In the aforesaid scenario, when the writ petition was pending, wherein  this
issue was raised, probably for this reason the Department  also  stayed  its
hands off. No doubt, there was no stay of adjudication proceedings  and  the
competent authority  could  go  ahead  with  the  adjudication  proceedings.
However, if there was a show cause notice  in  the  year  2002,  whether  it
would have been time barred or not is not even required  to  be  gone  into.
Such a guess game is not needed because of  one  simple  reason.   When  the
writ petition came up for  final  hearing  in  the  year  2002,  it  is  the
appellant who is responsible for inviting the decision on  merits.  Even  at
that stage, the appellant could have simply withdrawn the writ  petition  as
with the passing of interim order it had got the  printing  machine  cleared
from the customs authorities and was using the same.  However,  it  did  not
choose to do so. Had it done so, and thereafter received show  cause  notice
under Section 28 of the Act, it could have defended that notice raising  the
plea of limitation as well.  Only then question  would  have  arisen  as  to
whether the period during which the writ petition remained  pending  had  to
be excluded  or  not,  for  the  purpose  of  computing  limitation  period.
However, for the reasons best known to the appellant, the  appellant  argued
exactly the opposite of the submissions made before us by Mr. Rao. We  point
out, at the cost  of  repetition,  that  it  was  at  the  instance  of  the
appellant that this issue was taken up for hearing. We reproduce  below  the
following discussion in the impugned judgment touching upon this aspect:
“The long pendency of this petition for 14  years  and  the  peculiar  stand
taken by the petitioners prevented us from  remitting  this  matter  to  the
adjudicating authorities under the Act to determine the  disputed  questions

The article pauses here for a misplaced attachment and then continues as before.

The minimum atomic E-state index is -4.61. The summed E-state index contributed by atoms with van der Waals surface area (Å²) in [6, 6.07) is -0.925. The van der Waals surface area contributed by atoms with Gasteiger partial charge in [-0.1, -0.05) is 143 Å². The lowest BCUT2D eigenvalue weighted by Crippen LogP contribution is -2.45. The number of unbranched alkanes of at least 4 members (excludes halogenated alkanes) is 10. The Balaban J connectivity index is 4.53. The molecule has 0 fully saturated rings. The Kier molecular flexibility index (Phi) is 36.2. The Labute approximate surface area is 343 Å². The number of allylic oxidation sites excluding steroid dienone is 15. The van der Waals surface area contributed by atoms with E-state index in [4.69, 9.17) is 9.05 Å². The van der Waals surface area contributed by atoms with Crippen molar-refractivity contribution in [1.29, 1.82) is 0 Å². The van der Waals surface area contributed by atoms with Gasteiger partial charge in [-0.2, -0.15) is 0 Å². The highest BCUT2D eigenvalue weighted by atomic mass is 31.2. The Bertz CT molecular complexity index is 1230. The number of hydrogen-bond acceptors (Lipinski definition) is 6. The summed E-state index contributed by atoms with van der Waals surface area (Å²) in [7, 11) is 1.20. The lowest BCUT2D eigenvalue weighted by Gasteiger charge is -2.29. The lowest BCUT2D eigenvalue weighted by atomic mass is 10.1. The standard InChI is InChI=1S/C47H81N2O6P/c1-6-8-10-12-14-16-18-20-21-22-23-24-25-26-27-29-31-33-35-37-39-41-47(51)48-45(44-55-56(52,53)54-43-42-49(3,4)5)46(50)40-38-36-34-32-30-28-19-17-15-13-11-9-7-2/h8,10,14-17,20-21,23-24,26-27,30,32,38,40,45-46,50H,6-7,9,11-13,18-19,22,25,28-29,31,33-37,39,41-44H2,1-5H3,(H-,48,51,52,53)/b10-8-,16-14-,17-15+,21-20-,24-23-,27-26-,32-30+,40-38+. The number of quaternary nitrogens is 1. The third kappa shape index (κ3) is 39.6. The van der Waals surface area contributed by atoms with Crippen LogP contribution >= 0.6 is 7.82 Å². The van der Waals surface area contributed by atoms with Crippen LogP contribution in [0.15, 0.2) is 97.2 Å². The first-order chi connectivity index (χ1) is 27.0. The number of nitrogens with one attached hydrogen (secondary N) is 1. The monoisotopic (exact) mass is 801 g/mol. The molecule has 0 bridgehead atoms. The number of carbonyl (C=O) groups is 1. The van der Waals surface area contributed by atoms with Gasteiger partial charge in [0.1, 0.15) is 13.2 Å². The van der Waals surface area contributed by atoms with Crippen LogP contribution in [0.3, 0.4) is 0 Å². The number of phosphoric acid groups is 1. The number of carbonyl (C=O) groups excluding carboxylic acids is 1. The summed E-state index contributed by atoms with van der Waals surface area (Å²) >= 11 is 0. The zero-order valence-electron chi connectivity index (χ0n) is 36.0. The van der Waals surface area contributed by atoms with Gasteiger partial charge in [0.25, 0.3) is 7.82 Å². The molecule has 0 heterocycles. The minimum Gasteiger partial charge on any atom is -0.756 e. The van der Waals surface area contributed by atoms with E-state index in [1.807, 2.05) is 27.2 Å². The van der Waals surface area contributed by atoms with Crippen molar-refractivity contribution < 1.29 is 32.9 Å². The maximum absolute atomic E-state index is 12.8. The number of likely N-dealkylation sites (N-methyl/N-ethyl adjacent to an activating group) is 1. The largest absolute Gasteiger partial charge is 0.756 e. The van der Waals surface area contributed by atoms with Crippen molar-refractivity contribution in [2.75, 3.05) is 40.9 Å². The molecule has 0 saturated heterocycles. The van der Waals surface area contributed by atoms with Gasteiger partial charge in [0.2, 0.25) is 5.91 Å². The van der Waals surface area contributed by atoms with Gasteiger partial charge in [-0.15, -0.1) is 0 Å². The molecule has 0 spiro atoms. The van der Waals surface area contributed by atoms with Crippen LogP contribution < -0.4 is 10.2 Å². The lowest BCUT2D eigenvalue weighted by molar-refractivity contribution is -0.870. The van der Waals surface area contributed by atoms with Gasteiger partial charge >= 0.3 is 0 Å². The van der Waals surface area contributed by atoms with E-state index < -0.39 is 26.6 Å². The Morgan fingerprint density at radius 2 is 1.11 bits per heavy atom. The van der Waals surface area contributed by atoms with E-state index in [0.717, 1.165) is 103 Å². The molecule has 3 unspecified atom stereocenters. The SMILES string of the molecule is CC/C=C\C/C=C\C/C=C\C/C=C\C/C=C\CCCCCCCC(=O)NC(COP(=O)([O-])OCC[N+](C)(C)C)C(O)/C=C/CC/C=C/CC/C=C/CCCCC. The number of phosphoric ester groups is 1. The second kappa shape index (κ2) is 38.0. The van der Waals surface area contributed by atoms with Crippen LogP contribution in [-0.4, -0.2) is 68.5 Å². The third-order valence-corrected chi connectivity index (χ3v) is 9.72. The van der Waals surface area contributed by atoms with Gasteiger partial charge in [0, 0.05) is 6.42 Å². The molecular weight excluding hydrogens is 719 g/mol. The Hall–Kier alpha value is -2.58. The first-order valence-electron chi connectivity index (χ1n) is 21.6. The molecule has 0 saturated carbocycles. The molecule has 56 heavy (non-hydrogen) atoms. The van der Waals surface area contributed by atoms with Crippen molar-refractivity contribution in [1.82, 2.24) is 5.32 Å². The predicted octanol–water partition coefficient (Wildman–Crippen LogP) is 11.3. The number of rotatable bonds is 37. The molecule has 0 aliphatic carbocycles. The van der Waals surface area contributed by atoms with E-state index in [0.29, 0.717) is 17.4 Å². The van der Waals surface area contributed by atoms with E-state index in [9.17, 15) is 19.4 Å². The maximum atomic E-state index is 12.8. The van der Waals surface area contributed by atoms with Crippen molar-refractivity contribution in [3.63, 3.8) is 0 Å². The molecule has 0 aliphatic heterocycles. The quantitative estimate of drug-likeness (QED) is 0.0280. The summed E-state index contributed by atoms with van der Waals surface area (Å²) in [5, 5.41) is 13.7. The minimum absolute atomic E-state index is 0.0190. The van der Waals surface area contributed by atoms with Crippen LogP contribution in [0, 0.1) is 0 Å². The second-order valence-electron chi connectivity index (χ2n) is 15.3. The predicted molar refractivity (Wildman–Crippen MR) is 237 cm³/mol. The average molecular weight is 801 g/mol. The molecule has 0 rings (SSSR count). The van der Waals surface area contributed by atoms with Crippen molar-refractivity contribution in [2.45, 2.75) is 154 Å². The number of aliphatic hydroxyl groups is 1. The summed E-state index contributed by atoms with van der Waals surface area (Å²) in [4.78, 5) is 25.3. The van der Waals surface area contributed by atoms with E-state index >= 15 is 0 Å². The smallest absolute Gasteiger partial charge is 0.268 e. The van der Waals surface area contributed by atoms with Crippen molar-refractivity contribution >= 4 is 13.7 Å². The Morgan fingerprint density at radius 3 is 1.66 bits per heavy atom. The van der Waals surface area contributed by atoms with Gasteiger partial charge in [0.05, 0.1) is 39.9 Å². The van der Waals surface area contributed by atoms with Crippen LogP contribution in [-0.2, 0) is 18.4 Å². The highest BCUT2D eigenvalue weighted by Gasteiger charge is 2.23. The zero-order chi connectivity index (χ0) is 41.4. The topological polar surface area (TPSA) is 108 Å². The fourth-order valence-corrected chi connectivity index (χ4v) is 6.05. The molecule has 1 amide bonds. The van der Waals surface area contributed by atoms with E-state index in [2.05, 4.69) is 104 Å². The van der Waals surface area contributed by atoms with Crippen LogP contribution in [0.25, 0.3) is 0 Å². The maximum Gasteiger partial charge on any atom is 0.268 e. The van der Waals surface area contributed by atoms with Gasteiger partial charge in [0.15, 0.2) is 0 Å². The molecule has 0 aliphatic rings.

of fact. Left with no other alternative, we are constrained to  decide  this
matter on merits on appreciation of evidence for the following reasons:

Then, as many as seven reasons were given by the High Court which  compelled
the High Court to decide the issue on merits. After  noting  those  reasons,
the High Court recorded as follows:
“In the aforesaid circumstances, though we initially thought of getting  the
issue adjudicated  through  the  adjudicating  authority  by  directing  the
respondents to issue show cause notice under Section  11-A  [(sic);  Section
28] of the Act, so as to afford reasonable opportunity to  both  parties  to
place their case before the adjudicating authority  leaving  on  merits  all
the  rival  contentions  open,  the  petitioners  vehemently  opposed   this
approach and placed reliance on the judgment of the Apex Court in  the  case
of Gotak Patel  Volkart  Ltd.  Vs.  Collector  of  Central  Excise,  Belgaon
reported in 1987 (28) ELT 53 (SC) so as to contend that  show  cause  notice
cannot be issued beyond six months under Section 11-A  [(sic);  Section  28]
of the Act, and that after 14 years petitions cannot be asked  to  face  the
adjudication process. This is how the petitioners pressed for  the  decision
on merits.”

It shows that High Court was not oblivious of Section  28  of  the  Act  and